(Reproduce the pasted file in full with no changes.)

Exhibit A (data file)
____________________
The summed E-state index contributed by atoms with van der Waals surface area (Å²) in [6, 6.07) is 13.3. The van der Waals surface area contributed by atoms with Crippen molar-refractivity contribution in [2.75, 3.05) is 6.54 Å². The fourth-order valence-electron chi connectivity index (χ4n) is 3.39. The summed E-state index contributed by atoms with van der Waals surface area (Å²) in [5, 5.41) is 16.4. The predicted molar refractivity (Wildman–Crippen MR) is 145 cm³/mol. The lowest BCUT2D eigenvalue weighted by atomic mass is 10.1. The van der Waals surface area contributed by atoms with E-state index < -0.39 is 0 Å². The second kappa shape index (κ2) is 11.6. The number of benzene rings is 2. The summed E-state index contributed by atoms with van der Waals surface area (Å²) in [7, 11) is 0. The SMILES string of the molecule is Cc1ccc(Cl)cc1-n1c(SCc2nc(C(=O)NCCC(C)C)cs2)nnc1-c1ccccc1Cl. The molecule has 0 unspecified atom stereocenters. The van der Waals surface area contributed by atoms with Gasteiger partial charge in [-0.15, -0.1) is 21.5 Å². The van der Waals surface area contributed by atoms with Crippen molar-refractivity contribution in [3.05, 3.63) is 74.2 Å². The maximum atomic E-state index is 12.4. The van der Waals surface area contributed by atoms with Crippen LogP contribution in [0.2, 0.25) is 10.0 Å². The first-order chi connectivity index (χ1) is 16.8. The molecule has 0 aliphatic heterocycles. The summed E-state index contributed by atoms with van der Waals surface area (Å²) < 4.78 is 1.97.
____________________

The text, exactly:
The summed E-state index contributed by atoms with van der Waals surface area (Å²) in [6, 6.07) is 13.3. The van der Waals surface area contributed by atoms with Crippen molar-refractivity contribution in [2.75, 3.05) is 6.54 Å². The fourth-order valence-electron chi connectivity index (χ4n) is 3.39. The summed E-state index contributed by atoms with van der Waals surface area (Å²) in [5, 5.41) is 16.4. The predicted molar refractivity (Wildman–Crippen MR) is 145 cm³/mol. The lowest BCUT2D eigenvalue weighted by atomic mass is 10.1. The van der Waals surface area contributed by atoms with E-state index < -0.39 is 0 Å². The second kappa shape index (κ2) is 11.6. The number of benzene rings is 2. The summed E-state index contributed by atoms with van der Waals surface area (Å²) in [7, 11) is 0. The SMILES string of the molecule is Cc1ccc(Cl)cc1-n1c(SCc2nc(C(=O)NCCC(C)C)cs2)nnc1-c1ccccc1Cl. The molecule has 0 unspecified atom stereocenters. The van der Waals surface area contributed by atoms with Gasteiger partial charge in [-0.15, -0.1) is 21.5 Å². The van der Waals surface area contributed by atoms with Crippen molar-refractivity contribution in [3.05, 3.63) is 74.2 Å². The maximum atomic E-state index is 12.4. The van der Waals surface area contributed by atoms with Crippen LogP contribution in [0.2, 0.25) is 10.0 Å². The first-order chi connectivity index (χ1) is 16.8. The molecule has 0 aliphatic heterocycles. The summed E-state index contributed by atoms with van der Waals surface area (Å²) < 4.78 is 1.97.